Michael Gerson, the devout, born-again evangelical Christian who was one President Bush's closest advisors until he left the White House in 2006, uses his Washington Post column today to warn his fellow social conservatives about the dangers of electing Rudy Giuliani. In particular, Gerson stresses that Giuliani's political views, virtually across the board, are squarely at odds with Catholicism, and what is interesting is the list of un-Catholic positions Gerson cites:
Another consequence of a Giuliani victory would be to place the Republican nominee in direct conflict with the Roman Catholic Church. For someone who aspires to be the fourth Roman Catholic to lead a major-party ticket, this is not a minor thing.
Giuliani is not only pro-choice. He has supported embryonic stem cell research and public funding for abortion. He supports the death penalty. He supports "waterboarding" of terror suspects and seems convinced that the conduct of the war on terrorism has been too constrained. Individually, these issues are debatable. Taken together, they are the exact opposite of Catholic teaching, which calls for a "consistent ethic of life" rather than its consistent devaluation.
No one inspired by the social priorities of Pope John Paul II can be encouraged by the political views of Rudy Giuliani. Church officials who criticized John Kerry on abortion are anxious for the opportunity to demonstrate their bipartisanship by going after a Republican. Those attacks on Giuliani have already begun.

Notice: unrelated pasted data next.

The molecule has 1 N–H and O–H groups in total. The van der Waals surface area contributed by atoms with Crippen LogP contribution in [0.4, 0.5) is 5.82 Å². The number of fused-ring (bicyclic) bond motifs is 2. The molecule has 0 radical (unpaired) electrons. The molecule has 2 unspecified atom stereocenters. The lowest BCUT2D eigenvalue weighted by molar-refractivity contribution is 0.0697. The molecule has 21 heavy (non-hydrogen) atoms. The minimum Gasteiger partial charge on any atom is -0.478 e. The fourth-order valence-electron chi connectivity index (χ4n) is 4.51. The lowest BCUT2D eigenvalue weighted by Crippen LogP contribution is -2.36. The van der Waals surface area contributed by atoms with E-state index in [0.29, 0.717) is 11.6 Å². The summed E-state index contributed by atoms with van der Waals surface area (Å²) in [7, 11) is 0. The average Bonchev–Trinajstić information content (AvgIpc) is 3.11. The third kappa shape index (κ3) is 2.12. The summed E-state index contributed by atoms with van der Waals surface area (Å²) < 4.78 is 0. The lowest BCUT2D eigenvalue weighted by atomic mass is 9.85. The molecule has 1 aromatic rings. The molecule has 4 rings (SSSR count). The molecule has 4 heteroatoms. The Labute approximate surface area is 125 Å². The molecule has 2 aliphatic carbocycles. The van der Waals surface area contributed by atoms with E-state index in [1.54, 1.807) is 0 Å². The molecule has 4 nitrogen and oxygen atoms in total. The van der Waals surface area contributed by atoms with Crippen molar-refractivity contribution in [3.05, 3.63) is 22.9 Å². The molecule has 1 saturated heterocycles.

In listing Giuliani's political views which are squarely at odds with core Catholic teachings, Gerson forgot to mention one little issue. From Fox News, two weeks prior to the invasion of Iraq:
Pope John Paul II and top Vatican officials are unleashing a barrage of condemnations of a possible U.S. military strike on Iraq, calling it immoral, risky and a "crime against peace."
The unwavering stance has made the pope one of the most visible opponents of war in current circumstances, and a rallying point for peace groups and politicians who seize on his words counseling against war.
Indeed, contrast Giuliani's specific support for the Iraq invasion and his more general mantra about the need to "stay on offense against The Terrorists" with the views on such matters of the Vatican:
[Then-Cardinal-now-Pope] Ratzinger has said, "A preventive war is not in the Catechism."
Civilta Cattolica points out that an American attack on Iraq would be motivated in large part by political and economic reasons rather than military necessity and rejects the Bush argument that a preventive war should be considered a defensive action. Archbishop Martino said that "a preventive war is a war of aggression."
Of course, Giuliani isn't the only politician who supports the death penalty, waterboarding, a "war on terrorism" fought with few if any moral restraints, and "preventive wars". As it happens, Gerson's ex-boss enthusiastically shares that same agenda, which Gerson describes, accurately, as being "the exact opposite of Catholic teaching . . . for a 'consistent ethic of life.'" In fact, virtually the entire bulk of the Republican Party shares this "anti-life" agenda.